Dubai

Less than 72 hours. That’s all the time we had in Dubai. Not nearly enough time for our first visit to the Middle East. We were headed to Maldives for the December holiday but we wanted to break up the long flight so we took an extra day and night in the beginning and end of our vacation to rest and do a little bit of exploring in Dubai.

Dubai is a fascinating place with massive construction and build out during the last 20 years, with much if it taking place over the last 10 years or so. The enormous airport, the largest mall, the tallest building, all the hotels and offices. All new. The scale is hard to grok for a first time visitor.

Since our time was limited we could explore a few things. So we chose the spice market in the city and a trip to the desert about an hour or so outside the city. Both are bit on the touristy side of things but it still felt a million miles away from home.

The spice market was a packed with vendors with various foods and spices from the region. We brought back some saffron,pistachio nuts and local candies.

We really enjoyed the desert exploration. We rented buggies and went off roading. We road camels to dinner. The desert was so beautiful especially as golden hour approached. The colors so soft and warm.

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December in Nantucket

The winter months bring a special kind of beauty to Nantucket.The beaches are quiet and the boats have long left the docks. The days are shorter and the island prepares for a long stretch ahead.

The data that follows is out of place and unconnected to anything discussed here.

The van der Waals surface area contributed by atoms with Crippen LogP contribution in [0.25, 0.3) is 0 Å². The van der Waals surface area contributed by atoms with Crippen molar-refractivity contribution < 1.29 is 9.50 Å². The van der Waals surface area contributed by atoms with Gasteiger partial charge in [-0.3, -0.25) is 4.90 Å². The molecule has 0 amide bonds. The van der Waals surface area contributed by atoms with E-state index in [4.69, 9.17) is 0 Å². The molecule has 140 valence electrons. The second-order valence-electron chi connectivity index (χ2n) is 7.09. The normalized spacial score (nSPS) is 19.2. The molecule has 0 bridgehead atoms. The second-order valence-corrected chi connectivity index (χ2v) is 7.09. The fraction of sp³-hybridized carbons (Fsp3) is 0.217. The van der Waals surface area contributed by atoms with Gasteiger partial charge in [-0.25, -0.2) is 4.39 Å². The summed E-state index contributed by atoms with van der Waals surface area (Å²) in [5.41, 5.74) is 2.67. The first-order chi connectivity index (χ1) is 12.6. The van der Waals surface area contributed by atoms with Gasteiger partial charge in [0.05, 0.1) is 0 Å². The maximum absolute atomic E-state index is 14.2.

The very first weekend of in December every year is known as Stroll Weekend. The town is fully decorated in holiday spirit and so do the visitors and residents alike. It’s a wonderful time & place to spend with loved ones.

Bahamas, Part II

Our daughter Ellie wanted to add a different experience to her high school life. She discovered a school is the Eleuthera, Bahamas called The Island School. The Island School offers high school juniors a special experience studying abroad.

Each day Island School students get up at 6am and either run or swim before breakfast. It’s training for a portion of their final exam which includes a half marathon or 4 mile open ocean swim.

After breakfast they attend their studies for a full day of classes that are immersive and experiential. They conduct in depth research with the local environment and community. They study biology in the ocean, learn history in the local townships and math outside.

Towards the end of the semester, students go on an eight day kayak expedition which includes two days of solitude. Just you, by yourself, with a journal, a tarp, food and water.

A few weeks ago, Lauren and I spent three days with Ellie, her classmates & their families and teachers for Parent Weekend in Eleuthera. We were blown away at the experience these kids are getting. We woke up at 6am every morning, did the morning run, jumped off High Rock together, ate together and laughed together. The founder Chris Maxey is an inspiration — and the staff and teachers are so committed. We also got a day off so the three of us could enjoy our time together and explore the island as a family. It was wonderful.

Ellie’s semester is coming to an end and she comes home next week. She will have been away for 100 days. We have missed her more than anything. She should be so proud of her experience and accomplishments.